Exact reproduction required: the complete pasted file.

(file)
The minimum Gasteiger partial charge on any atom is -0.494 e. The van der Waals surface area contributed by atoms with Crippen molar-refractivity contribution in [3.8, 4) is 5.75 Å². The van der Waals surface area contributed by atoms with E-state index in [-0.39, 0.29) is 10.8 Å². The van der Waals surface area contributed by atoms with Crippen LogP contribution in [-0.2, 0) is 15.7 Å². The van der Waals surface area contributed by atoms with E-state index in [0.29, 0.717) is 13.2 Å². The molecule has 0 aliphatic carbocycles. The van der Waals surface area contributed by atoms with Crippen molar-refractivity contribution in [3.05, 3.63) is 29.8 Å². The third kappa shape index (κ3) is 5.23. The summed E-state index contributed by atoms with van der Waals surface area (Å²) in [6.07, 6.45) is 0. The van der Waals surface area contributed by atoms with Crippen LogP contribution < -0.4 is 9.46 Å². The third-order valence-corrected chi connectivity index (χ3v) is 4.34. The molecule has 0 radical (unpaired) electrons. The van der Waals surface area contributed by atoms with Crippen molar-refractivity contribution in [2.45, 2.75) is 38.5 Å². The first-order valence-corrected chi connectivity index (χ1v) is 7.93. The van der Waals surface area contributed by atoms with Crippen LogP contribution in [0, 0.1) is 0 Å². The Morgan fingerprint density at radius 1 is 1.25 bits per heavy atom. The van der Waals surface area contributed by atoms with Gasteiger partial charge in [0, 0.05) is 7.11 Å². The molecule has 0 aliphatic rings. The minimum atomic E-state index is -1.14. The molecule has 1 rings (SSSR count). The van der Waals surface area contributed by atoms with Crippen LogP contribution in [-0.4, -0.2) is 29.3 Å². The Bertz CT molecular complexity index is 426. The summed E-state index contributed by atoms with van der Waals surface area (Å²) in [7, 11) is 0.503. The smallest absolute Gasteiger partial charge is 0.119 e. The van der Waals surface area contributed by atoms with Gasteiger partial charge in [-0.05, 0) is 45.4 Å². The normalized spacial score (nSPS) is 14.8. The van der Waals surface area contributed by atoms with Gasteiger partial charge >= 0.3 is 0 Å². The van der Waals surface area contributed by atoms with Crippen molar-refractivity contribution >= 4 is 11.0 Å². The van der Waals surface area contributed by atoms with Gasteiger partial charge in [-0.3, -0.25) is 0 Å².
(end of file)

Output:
The minimum Gasteiger partial charge on any atom is -0.494 e. The van der Waals surface area contributed by atoms with Crippen molar-refractivity contribution in [3.8, 4) is 5.75 Å². The van der Waals surface area contributed by atoms with E-state index in [-0.39, 0.29) is 10.8 Å². The van der Waals surface area contributed by atoms with Crippen LogP contribution in [-0.2, 0) is 15.7 Å². The van der Waals surface area contributed by atoms with E-state index in [0.29, 0.717) is 13.2 Å². The molecule has 0 aliphatic carbocycles. The van der Waals surface area contributed by atoms with Crippen molar-refractivity contribution in [3.05, 3.63) is 29.8 Å². The third kappa shape index (κ3) is 5.23. The summed E-state index contributed by atoms with van der Waals surface area (Å²) in [6.07, 6.45) is 0. The van der Waals surface area contributed by atoms with Crippen LogP contribution < -0.4 is 9.46 Å². The third-order valence-corrected chi connectivity index (χ3v) is 4.34. The molecule has 0 radical (unpaired) electrons. The van der Waals surface area contributed by atoms with Crippen molar-refractivity contribution in [2.45, 2.75) is 38.5 Å². The first-order valence-corrected chi connectivity index (χ1v) is 7.93. The van der Waals surface area contributed by atoms with Crippen LogP contribution in [0, 0.1) is 0 Å². The Morgan fingerprint density at radius 1 is 1.25 bits per heavy atom. The van der Waals surface area contributed by atoms with Gasteiger partial charge in [0, 0.05) is 7.11 Å². The molecule has 0 aliphatic rings. The minimum atomic E-state index is -1.14. The molecule has 1 rings (SSSR count). The van der Waals surface area contributed by atoms with Crippen LogP contribution in [-0.4, -0.2) is 29.3 Å². The Bertz CT molecular complexity index is 426. The summed E-state index contributed by atoms with van der Waals surface area (Å²) in [7, 11) is 0.503. The smallest absolute Gasteiger partial charge is 0.119 e. The van der Waals surface area contributed by atoms with Gasteiger partial charge in [-0.05, 0) is 45.4 Å². The normalized spacial score (nSPS) is 14.8. The van der Waals surface area contributed by atoms with Gasteiger partial charge >= 0.3 is 0 Å². The van der Waals surface area contributed by atoms with Crippen molar-refractivity contribution >= 4 is 11.0 Å². The van der Waals surface area contributed by atoms with Gasteiger partial charge in [-0.3, -0.25) is 0 Å².